Showing posts from November, 2015

Maisa the Movie

"HITA: Maisa, the Chamoru Girl who saves Guåhan" Trailer 2 from Twiddle Productions Inc. on Vimeo.


Buenas yan Hafa Adai,

The Guam Department of Education (GDOE), Chamoru Studies Division is inviting you to the premiere showing of   "Maisa, The Chamoru Girl Who Saves Guåhan", an animated movie in the Chamorro language, on Monday December 7, 2015 at the Tango Theater located in the Agana Shopping Center, show time will be at 7:00 p.m. The film is produced by the GDOE Chamorro Studies and Special Projects Division, and Twiddle Production.  It is 100% federally funded by US Department of Education Consolidated Grant,Title V (Prugråman Giha Mås Mona). 
Please call 300-5048 or email to confirm your attendance by 12:00 p.m. on Friday, December 4, 2015.

Si Yu'os Ma'ase',
Angela F. Weger Administrative Secretary I GDOE Chamoru Studies & Special Projects Division 192 Dero Road Ordot, Guam 96910 Tel: 300-5048

Unu na Manga Tetehnan

Estaba guaha tres na manga ni' hu gof tataitai yan hu tattitiyi kada simana pat kada mes. I fine'nina "Naruto." I mina'dos "Gantz." Yan i uttimo "Berserk." Gi entre este na tres i fine'nina ma tutuhun "Berserk." I yiyinga' tumutuhun ayu gi 1990. Para Naruto matutuhun gi 1999 yan 2000 para Gantz. Lao pa'go Naruto yan Gantz esta munhayan. Makpo' Naruto gi issuen 700 (lao ma fa'tinas ensigidas un nuebu na series) yan makpo' Gantz gi issuen 383 (taya' nuebu na series para este, lao olaha mohon na guaha). Achokka' "Berserk" i mas amko', guiya i mas nateng lokkue'. Gi 25 na sakkan, matto gui' gi issuen 342 ha'. Ya guaha na biahi i yiyingga' ha fa'tinas unu na pat dos na issues gi unu na sakkan.

Lao magof yu', sa' gi Fanuchan'an, put fin, ma na'huhuyong regulamente "Berserk" ta'lo. Hu diseseha na sina ma konsigi mo'na taiguini, sa' sen ya…

More than Sports and Scores

I am currently working on an exciting comic project for a friend of mine. My brothers Jack and Jeremy are joining me in the project (and spearheading it), which will look at Guam's political status in a very new way, through the unlikely narrative of sports. To comic will follow the story of Roque Babauta, a Chamorro basketball player who gets wrapped up in national and international politics. As part of it, I wrote up a concept draft which outlined everything the way I was seeing it. Jeremy has gone on to shake things up and make flow better and add in more realism and details. Part of it is a sequence where a sports commentator is ruminating on the connection between politics and sports. Here is the first draft of it:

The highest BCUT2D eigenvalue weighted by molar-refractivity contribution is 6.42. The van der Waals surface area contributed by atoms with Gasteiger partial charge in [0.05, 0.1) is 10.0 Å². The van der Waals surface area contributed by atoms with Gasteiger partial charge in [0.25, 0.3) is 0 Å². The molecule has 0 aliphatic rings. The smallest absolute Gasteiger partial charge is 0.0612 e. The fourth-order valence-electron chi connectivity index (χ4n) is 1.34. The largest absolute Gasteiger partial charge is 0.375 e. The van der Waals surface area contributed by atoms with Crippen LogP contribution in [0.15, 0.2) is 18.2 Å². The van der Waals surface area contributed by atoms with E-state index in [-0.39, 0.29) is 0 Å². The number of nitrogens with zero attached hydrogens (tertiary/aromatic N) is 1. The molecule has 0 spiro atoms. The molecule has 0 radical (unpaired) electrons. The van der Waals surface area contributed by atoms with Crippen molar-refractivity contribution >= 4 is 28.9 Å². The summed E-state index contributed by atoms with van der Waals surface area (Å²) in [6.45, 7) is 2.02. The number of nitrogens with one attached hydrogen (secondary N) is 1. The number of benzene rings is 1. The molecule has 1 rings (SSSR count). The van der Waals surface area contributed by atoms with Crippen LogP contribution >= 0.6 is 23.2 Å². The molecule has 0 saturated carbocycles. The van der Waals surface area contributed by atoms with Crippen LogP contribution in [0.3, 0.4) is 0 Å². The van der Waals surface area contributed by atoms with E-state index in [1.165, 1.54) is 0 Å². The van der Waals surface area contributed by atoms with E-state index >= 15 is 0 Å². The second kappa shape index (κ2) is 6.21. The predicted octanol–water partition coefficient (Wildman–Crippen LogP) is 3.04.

Too often even we who love sports, dismiss it as a diversion, as an opiate for the masses, a distraction from the world. But sports is the world itself. It is not a diversion, but a reflection, a mirror image. The wars between nations, sometimes settled o…

The American Colony of American Samoa

Everytime Dr. Carlyle Corbin from the US Virgin Islands visit Guam I love listening to his stories of the times when Guam's governors were passionate about political status and decolonization and, at least at the governmental level, there was alot more collaboration and communication. I say this now because Guam's current Governor Eddie Calvo speaks every once in a while on the issue of political status, but doesn't seem to have a real interest or passion for the issue the way some of his predecessors did. Previous Governors invested heavily in the idea of educating people on the issue and working towards making decolonization a reality. This Governor, even now in his second-term where he is no longer running for election or re-election, still doesn't seem to really care about the issue and isn't investing in the process. It is unfortunate, as the longer we wait, the more difficult it becomes. 

One reason I really enjoy seeing Carlyle is because he brings me up to d…

Bill 160

I've been involved in some form or another with the issue of indigenous fishing rights for Chamorros since 2009. I've attended dozens of meetings, worked on dozens of documents and talked to hundreds about the issue. It has been a largely frustrating endeavor, as the issue is so heavily laden with ideology, that even before you have said anything, people, often with little to no thought or information have already determined their response. What is so strange about Bill 160, is the way it seems to avoid or ignore what progress we've made on the issue of indigenous fishing rights, while creating another layer of government, which could conflict with existing layers of government resource management. I'm supposed to write up a response to Bill 160 and the discussion around it, and so I wanted to share some of the recent articles about it.


Contentious public hearing for fisheries conservation legislation
by Sabrina Salas Matanane
November 17, 201…

Dos na Ofisiat na Lenguahi

Fihu manmaleleffa hit na guaha dos na ofisiat na lenguahi para i isla-ta. Unu sen hongga pa'go, sen oppan, ayu i Fino' Ingles. Lao i otro, mas tahdong, mas umaya gui' yan i estorian i isla yan i mismo taotao-na, ayu i Fino' Chamoru. Gi i 1970s, i difunto Paul Bordallo ha chalani i Liheslaturan Guahan para u fama'tinas lai put este na asunto. Sigun ayu na lai, guaha dos na ofisiat na lenguahi. Impottante ayu na bidan-niha, sa' para noskuantos na siklo, i mismo lenguahi-ta ti ma respepeta ni' taotao sanhiyong. Humuyongna, i Chamorro lokkue' (ko'lo'lo'na gi ma'pos na siklo) ti ma agradesi i bali-na i lenguahi, ya despues di i Tiempon Chapones ma yute' i lenguahi, ya ti ma fa'na'gue maolek i halacha na henerasion.